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Advantages: These RNA aptamers offer a new approach to treatment of neurological disorders and present compelling advantages such as: High potency rivaling existing small molecule inhibitors. Excellent selectivity. Better water solubility compared to other approaches. Applications: The RNA aptamers described here could be used to develop therapies for a range of neurological disorders such as ALS, Huntington’s disease, and epilepsy. Intellectual Property Summary: Patented Stage of Development: U.S. patent 20190010498 for “Chemically modified AMPA receptor RNA aptamers” was issued on Jan 10, 2019. Licensing Potential: Development partner – Commercial partner – Licensing Licensing Status: This technology is available for licensing. Additional Information:   Column4 agonists, als, amyotrophic lateral sclerosis, amyotrophic sclerosis, antagonists, aptamer, brain tumor, brain tumour, cerebrospinal, cerebrospinal fluid, epilepsy, epilepsy therapy, epilepsy treatment, huntington’s, huntington’s disease, ion channels, lateral sclerosis, multiple sclerosis, neurological, neurological disorder, neurological therapies, neurological therapy, nmda, parkinson’s, receptor, receptor subtypes, rna, sclerosis, small molecule inhibitor https://suny.technologypublisher.com/files/sites/adobestock_370187922_(002).jpeg Inpart Image source ” Development partner – Commercial partner – Licensing Licensing Status: This technology is available for licensing. Additional Information:   Column4 agonists, als, amyotrophic lateral sclerosis, amyotrophic sclerosis, antagonists, aptamer, brain tumor, brain tumour, cerebrospinal, cerebrospinal fluid, epilepsy, epilepsy therapy, epilepsy treatment, huntington’s, huntington’s disease, ion channels, lateral sclerosis, multiple sclerosis, neurological, neurological disorder, neurological therapies, neurological therapy, nmda, parkinson’s, receptor, receptor subtypes, rna, sclerosis, small molecule inhibitor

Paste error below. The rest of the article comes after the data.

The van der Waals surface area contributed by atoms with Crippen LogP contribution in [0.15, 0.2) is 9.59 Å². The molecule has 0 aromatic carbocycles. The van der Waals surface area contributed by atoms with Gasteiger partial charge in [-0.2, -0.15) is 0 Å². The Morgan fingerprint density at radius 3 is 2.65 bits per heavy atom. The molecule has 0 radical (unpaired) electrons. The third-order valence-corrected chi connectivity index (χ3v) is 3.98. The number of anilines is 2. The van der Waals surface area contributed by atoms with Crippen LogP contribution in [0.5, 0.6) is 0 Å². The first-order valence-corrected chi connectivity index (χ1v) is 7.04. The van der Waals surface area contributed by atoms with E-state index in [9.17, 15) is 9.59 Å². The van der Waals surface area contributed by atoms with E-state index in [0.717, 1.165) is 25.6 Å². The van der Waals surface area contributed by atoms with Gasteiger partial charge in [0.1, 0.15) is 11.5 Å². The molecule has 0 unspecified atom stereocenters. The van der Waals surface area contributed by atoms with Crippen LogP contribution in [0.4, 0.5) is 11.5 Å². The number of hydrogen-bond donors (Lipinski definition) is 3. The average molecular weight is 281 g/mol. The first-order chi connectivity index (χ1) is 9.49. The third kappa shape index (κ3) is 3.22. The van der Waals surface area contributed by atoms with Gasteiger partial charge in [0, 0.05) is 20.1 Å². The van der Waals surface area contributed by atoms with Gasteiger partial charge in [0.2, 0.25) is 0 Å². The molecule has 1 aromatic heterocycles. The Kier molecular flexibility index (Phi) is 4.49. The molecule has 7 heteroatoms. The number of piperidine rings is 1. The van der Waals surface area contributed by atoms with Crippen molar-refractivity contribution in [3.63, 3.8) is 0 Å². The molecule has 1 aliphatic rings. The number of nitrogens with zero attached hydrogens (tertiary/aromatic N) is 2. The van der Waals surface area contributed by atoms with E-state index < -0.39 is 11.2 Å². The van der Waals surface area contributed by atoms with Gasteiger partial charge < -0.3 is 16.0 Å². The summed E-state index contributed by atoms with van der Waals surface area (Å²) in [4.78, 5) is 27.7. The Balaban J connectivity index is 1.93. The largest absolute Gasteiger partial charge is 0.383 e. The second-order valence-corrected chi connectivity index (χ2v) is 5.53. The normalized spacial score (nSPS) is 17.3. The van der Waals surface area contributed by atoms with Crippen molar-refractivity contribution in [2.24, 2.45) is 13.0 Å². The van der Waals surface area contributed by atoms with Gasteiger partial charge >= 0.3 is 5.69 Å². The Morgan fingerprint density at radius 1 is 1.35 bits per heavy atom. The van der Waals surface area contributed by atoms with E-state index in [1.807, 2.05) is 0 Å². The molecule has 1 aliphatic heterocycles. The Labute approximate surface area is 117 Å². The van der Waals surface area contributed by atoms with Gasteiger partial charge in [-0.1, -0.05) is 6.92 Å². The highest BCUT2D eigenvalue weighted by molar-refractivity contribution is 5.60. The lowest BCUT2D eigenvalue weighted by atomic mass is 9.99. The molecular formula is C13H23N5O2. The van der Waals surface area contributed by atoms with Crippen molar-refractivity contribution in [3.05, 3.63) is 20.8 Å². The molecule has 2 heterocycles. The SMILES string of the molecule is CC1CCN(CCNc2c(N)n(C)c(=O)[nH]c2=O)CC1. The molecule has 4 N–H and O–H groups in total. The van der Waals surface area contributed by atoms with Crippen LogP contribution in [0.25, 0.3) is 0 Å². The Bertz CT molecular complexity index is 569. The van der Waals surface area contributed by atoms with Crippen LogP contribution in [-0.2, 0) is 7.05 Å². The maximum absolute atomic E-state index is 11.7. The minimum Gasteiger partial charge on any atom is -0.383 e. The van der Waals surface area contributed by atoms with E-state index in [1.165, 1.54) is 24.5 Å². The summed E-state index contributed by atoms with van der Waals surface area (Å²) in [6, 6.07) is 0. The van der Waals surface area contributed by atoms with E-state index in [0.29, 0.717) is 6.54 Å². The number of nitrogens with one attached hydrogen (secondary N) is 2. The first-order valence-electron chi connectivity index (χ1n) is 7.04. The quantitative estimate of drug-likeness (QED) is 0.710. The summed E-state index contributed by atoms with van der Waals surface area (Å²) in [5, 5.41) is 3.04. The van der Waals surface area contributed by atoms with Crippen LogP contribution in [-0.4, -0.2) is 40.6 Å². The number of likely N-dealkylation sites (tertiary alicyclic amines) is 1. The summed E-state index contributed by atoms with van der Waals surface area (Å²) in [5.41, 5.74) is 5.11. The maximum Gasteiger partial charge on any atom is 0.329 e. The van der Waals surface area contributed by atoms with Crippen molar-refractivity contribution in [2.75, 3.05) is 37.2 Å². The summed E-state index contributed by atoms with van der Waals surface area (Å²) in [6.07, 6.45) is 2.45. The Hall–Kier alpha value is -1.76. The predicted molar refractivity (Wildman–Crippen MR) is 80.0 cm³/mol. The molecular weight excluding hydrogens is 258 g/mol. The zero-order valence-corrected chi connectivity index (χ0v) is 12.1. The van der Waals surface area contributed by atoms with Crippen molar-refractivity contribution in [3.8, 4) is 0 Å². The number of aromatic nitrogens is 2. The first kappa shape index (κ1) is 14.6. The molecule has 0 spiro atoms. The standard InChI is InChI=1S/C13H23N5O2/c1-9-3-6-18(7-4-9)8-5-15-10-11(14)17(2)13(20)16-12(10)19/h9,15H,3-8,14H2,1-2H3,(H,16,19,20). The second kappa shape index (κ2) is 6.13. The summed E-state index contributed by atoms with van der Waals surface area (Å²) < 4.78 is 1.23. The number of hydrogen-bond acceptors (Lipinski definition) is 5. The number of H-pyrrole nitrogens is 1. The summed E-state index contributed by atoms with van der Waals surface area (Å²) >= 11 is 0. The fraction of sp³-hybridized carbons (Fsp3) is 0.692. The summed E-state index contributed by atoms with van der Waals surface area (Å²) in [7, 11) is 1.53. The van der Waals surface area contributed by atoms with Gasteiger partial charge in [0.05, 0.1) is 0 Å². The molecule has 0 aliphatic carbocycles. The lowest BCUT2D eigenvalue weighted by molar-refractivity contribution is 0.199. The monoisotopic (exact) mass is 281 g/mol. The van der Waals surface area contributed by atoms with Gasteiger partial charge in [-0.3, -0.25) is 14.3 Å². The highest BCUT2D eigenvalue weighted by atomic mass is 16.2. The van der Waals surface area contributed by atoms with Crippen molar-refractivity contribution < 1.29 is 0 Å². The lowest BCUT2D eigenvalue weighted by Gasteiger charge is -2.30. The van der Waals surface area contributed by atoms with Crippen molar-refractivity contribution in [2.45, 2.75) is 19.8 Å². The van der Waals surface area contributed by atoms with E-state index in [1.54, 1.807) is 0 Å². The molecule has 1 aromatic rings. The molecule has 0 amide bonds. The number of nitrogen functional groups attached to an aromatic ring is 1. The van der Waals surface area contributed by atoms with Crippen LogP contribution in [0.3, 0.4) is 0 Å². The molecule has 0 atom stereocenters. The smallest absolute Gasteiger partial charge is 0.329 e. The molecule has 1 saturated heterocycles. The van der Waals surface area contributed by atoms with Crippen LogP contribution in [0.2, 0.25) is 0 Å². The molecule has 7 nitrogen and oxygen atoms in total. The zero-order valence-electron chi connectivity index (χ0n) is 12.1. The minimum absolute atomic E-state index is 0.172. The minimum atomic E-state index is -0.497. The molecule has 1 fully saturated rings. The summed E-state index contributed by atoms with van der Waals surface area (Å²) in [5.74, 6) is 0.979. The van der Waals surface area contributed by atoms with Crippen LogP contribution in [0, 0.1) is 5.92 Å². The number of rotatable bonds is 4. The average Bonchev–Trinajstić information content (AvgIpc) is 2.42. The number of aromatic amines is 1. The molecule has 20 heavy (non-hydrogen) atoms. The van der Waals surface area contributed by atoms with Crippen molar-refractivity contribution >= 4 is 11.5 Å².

" RNA aptamers as glutamate agonists offer potential therapeutics for a range of neurological disorders RSS.HDBackground> Background: < Neurological disorders are increasingly recognized as major causes of death and disability worldwide. Nearly 500,000 cases of brain tumor, multiple sclerosis, and amyotrophic lateral sclerosis (ALS) are diagnosed each year. Further, there are about 135 million epilepsy episodes annually and more than 10 million people worldwide are living with Parkinson’s disease. Glutamate ion channels have three subtypes: AMPA, kainate, and NMDA receptors. Excessive activity of these receptor subtypes either individually or collectively is associated with various neurological disorders such as ALS, Huntington’s disease, epilepsy, etc. To date, small-molecule compounds are the dominating drug candidates in the field. However, lower potency, cross activity and poor water solubility are generally associated with these compounds. In clinical settings, these compounds have shown significant adverse effects, which have prevented their use as potential drug candidates. RNA aptamers are a novel group of antagonists with superior pharmacological properties to traditional, small molecule compounds. These RNA aptamers are potential therapeutics for a range of neurological disorders.